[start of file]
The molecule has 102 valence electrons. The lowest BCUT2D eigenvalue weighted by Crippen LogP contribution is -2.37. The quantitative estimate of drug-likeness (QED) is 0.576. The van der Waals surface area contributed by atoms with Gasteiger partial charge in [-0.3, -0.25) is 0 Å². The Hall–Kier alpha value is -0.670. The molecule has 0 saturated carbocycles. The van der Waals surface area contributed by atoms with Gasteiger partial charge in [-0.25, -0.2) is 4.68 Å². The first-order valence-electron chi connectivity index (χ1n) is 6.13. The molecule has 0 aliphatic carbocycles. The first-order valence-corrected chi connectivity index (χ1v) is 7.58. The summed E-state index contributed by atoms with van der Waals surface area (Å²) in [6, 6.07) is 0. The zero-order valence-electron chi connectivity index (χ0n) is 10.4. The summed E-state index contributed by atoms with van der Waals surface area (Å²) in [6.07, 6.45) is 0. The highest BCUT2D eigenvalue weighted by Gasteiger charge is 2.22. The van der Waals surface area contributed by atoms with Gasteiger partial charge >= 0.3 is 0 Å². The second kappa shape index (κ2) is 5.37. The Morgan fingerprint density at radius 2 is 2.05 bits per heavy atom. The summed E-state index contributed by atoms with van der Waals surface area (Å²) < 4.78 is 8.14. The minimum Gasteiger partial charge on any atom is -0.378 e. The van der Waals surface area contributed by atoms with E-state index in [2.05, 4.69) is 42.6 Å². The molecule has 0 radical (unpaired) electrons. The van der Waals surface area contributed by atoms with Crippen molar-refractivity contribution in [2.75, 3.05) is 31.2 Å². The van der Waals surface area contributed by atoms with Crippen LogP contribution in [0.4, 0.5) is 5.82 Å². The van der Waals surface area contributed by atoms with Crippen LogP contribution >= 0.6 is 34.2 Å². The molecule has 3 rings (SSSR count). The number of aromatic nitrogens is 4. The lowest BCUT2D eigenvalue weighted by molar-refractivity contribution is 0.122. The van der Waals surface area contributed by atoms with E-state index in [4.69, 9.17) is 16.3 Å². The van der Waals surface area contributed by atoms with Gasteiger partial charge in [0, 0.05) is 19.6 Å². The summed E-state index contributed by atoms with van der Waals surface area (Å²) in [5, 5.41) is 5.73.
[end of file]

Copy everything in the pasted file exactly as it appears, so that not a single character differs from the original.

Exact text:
The molecule has 102 valence electrons. The lowest BCUT2D eigenvalue weighted by Crippen LogP contribution is -2.37. The quantitative estimate of drug-likeness (QED) is 0.576. The van der Waals surface area contributed by atoms with Gasteiger partial charge in [-0.3, -0.25) is 0 Å². The Hall–Kier alpha value is -0.670. The molecule has 0 saturated carbocycles. The van der Waals surface area contributed by atoms with Gasteiger partial charge in [-0.25, -0.2) is 4.68 Å². The first-order valence-electron chi connectivity index (χ1n) is 6.13. The molecule has 0 aliphatic carbocycles. The first-order valence-corrected chi connectivity index (χ1v) is 7.58. The summed E-state index contributed by atoms with van der Waals surface area (Å²) in [6, 6.07) is 0. The zero-order valence-electron chi connectivity index (χ0n) is 10.4. The summed E-state index contributed by atoms with van der Waals surface area (Å²) in [6.07, 6.45) is 0. The highest BCUT2D eigenvalue weighted by Gasteiger charge is 2.22. The van der Waals surface area contributed by atoms with Gasteiger partial charge >= 0.3 is 0 Å². The second kappa shape index (κ2) is 5.37. The Morgan fingerprint density at radius 2 is 2.05 bits per heavy atom. The summed E-state index contributed by atoms with van der Waals surface area (Å²) < 4.78 is 8.14. The minimum Gasteiger partial charge on any atom is -0.378 e. The van der Waals surface area contributed by atoms with E-state index in [2.05, 4.69) is 42.6 Å². The molecule has 0 radical (unpaired) electrons. The van der Waals surface area contributed by atoms with Crippen molar-refractivity contribution in [2.75, 3.05) is 31.2 Å². The van der Waals surface area contributed by atoms with Crippen LogP contribution in [0.4, 0.5) is 5.82 Å². The van der Waals surface area contributed by atoms with Crippen LogP contribution >= 0.6 is 34.2 Å². The molecule has 3 rings (SSSR count). The number of aromatic nitrogens is 4. The lowest BCUT2D eigenvalue weighted by molar-refractivity contribution is 0.122. The van der Waals surface area contributed by atoms with E-state index in [4.69, 9.17) is 16.3 Å². The van der Waals surface area contributed by atoms with Gasteiger partial charge in [0, 0.05) is 19.6 Å². The summed E-state index contributed by atoms with van der Waals surface area (Å²) in [5, 5.41) is 5.73.